At 3:30 in the morning, the darkest hour of the night before the dawn, the sound of wooden boards being struck together penetrated the silence and the cold air. Rubbing my sleepy eyes, I (ordinarily a late riser) dragged myself out of bed, got dressed, and walked into the Buddha hall shivering. As we bowed to the Buddhas and recited Sutras, another day began at the City of Ten Thousand Buddhas
I have always liked the atmosphere at the City of Ten Thousand Buddhas. The sound of the bell and drum at pre-dawn and in the late evening bring a sense of dignity and peace that help us to focus our mind. Past visits to the City brought me joy and peace; this time I came away feeling shaken up. The Dharma Masters' words kept touching my soft spots and bruising my sensitive ego. During the three-day program, my deepest impressions came from the discussion of repentance and self-education. Listening to the Dharma Masters repeat over and over that cause and effect is never off by the slightest, and that right before we die, we will see the events of our entire life--our every action, word, and thought--pass before our eyes just like a movie, I can't help but break out in a cold sweat. I wonder: when this play is over, will I be able to watch this movie with a calm mind? Will I feel comforted or full of remorse? Taking an honest look at my life, I think I will feel more remorse than anything else. A wave of fear washes over me. What's done is done, and there's nothing I can do but repent for past mistakes. As for the future, what I can rely on for guidance to make sure I don't go wrong again?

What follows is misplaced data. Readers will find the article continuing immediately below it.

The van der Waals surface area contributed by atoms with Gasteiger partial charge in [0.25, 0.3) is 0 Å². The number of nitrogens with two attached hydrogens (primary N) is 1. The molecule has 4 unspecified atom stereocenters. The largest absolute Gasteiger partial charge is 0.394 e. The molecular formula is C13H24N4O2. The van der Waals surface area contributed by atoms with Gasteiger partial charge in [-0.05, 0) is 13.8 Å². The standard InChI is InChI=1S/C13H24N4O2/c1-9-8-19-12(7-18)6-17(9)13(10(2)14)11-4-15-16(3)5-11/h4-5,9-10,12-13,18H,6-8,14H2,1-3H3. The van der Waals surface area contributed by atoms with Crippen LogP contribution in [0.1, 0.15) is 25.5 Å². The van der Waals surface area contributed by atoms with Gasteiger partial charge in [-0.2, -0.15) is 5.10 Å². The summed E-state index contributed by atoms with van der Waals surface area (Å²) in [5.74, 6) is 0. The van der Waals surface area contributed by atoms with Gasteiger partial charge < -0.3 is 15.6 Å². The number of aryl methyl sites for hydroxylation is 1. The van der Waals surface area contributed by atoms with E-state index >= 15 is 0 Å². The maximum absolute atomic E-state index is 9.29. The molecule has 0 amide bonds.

The next day, the Dharma Masters very wonderfully answered my question in a discussion of the Ten Great Vows of Universal Worthy Bodhisattva. Tears well up in my eyes as I reflect on the ten kinds of compassion of the Buddhas and Bodhisattvas. How merciful Shakyamuni Buddha was to come to this turbid world to teach living beings! If it weren't for the Buddha, how many more living beings would still be lost and adrift in the Triple Realm? The Buddha's kindness is vast and great, and only by practicing the teaching and realizing Buddhahood and then saving living beings can we repay it. This is the answer I was looking for.
In addition to reflecting upon our own behavior, we should make great vows to achieve Buddhahood and save living beings. As one Dharma Master said, "To perfect our practice, we must have blessings and virtue. Blessings and virtue can be likened to an ox that is driven by the power of our vows." Repenting of our mistakes, correcting our faults, and doing good deeds are all ways of fostering blessings and virtue. However, we need vows to help direct our blessings and virtue towards the ultimate goal. Every person is endowed with the Buddha nature--the potential for Buddhahood. The path to Buddhahood is long and difficult, yet it is the most supreme and proper path to take. If we study Buddhism, we have something to rely upon. People who believe in cause and effect will not become bad. I hope everyone will follow this advice. Let us all practice the pure precepts, develop strong samadhi, and activate our inherent wisdom.